As all eyes are on New York this month for the annual UNGA meetings, including the High Level Meeting on NCDs, we will likely think about SDGs and health, and perhaps even read about the impact of non-communicable diseases (NCDs) on men, but we should not forget how NCDs affect women everywhere. Women are impacted by NCDs uniquely and disproportionately as patients, caregivers, and mothers. We know because we asked 10,000 women that.
Let us examine just one aspect at some length: the role of women as caregivers.
Arogya World, a member of the Taskforce on Women & NCDs, asked 10,000 women (1,000 in each of 10 countries), what the impact of NCDs was on them and their families. This was the largest and most ambitious grassroots effort ever employed to gather women’s perspectives on NCD impact. We know NCDs—which include heart disease and diabetes—are the #1 killer of women, but data on what women believe is the impact of these serious diseases on their everyday lives was scarce. So we thought we would simply ask women that question, reaching them on their cell phones and via the internet, in developed and developing countries, from different continents around the globe.
What we found was staggering.
Two thirds of the women said someone in their home suffered from an NCD, 50% said they provided the care for this person, and 20% said they had to quit their jobs to do so.
Let us reflect on this a bit. Half the women in the world are providing care for people with NCDs.
Women do more unpaid work than men and less paid work than men. We are grateful to UN Women and Melinda Gates for highlighting this issue. The time women spend on unpaid work like cooking, grocery shopping, taking care of the elderly and babies, is time they are not contributing to the GDP. The brunt of the global burden of caregiving we know falls on women. What we likely don’t realize is that NCDs, as our 10,000 women’s study showed us, are a major reason for this extra burden of caregiving. Not only do women suffer from NCDs, we also suffer enormously from caregiving for NCDs.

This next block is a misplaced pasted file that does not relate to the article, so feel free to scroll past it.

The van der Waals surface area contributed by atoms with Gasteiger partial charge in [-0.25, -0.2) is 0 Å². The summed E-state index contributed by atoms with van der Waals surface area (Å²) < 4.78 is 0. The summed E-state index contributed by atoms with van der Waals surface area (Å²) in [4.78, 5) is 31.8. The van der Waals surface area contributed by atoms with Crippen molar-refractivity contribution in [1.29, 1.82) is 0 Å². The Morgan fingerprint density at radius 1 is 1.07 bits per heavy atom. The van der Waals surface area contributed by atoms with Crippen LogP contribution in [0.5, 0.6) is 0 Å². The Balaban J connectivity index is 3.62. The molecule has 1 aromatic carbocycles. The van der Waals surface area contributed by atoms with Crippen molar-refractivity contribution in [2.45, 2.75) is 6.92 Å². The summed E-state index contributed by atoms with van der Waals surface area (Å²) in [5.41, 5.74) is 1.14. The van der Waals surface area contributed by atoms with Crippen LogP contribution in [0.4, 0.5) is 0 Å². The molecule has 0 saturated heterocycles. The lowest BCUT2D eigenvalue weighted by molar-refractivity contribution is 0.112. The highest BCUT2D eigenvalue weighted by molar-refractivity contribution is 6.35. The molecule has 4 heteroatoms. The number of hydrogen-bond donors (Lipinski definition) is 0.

NCDs place important restrictions on a woman’s ability to sustain paid jobs—or advance her lot in life in significant ways.
This came home to me from personal experiences. My mother-in-law suffered from chronic heart disease and other NCDs for a number of years. She was in and out of the hospital many, many times. It was her daughter who was expected to, and did become, her caregiver. My sister-in-law put her life literally on hold for a number of years, dutifully providing the care needed to ease her mother’s pain and suffering. If she hadn’t stepped in, the burden would have fallen on the daughters-in-law.
Diabetes runs in my father’s family. One of my cousins, who had diabetes for a number of years, suffered many consequences of uncontrolled diabetes including kidney disease and dialysis. The person taking care of him all the years until he died some time ago, was his wife. She accompanied him to every dialysis, twice a week, suffering with him, and the quality of their lives worsened as a result.
To echo the theme of the ENOUGH! Campaign from the NCD Alliance, we, as Arogya World, as members of the Taskforce on Women and NCDs, as members of the global health community, today, say ENOUGH. ENOUGH of women putting up with the pain and suffering from heart disease, breast cancer, cervical cancer, gestational diabetes, eclampsia, and kidney disease. ENOUGH of being exposed to cooking fuels and getting lung cancer and chronic lung diseases. ENOUGH of doing unpaid work like cooking and cleaning and not getting credit for it on the world stage. ENOUGH of worrying about our husband’s health and obesity. ENOUGH of worrying about the ads for junk foods, the latest sugary drinks, and cigarettes targeting our children. Quite ENOUGH of serving as caregivers for family members with NCDs. And ENOUGH of quitting paid jobs to do so.
We demand attention from world leaders gathered
in New York. We implore them to address unpaid care and NCDs and the
disproportionate burden of these serious diseases on women. It is quite simply
Our Health. Our Right. And we ask for it Right Now.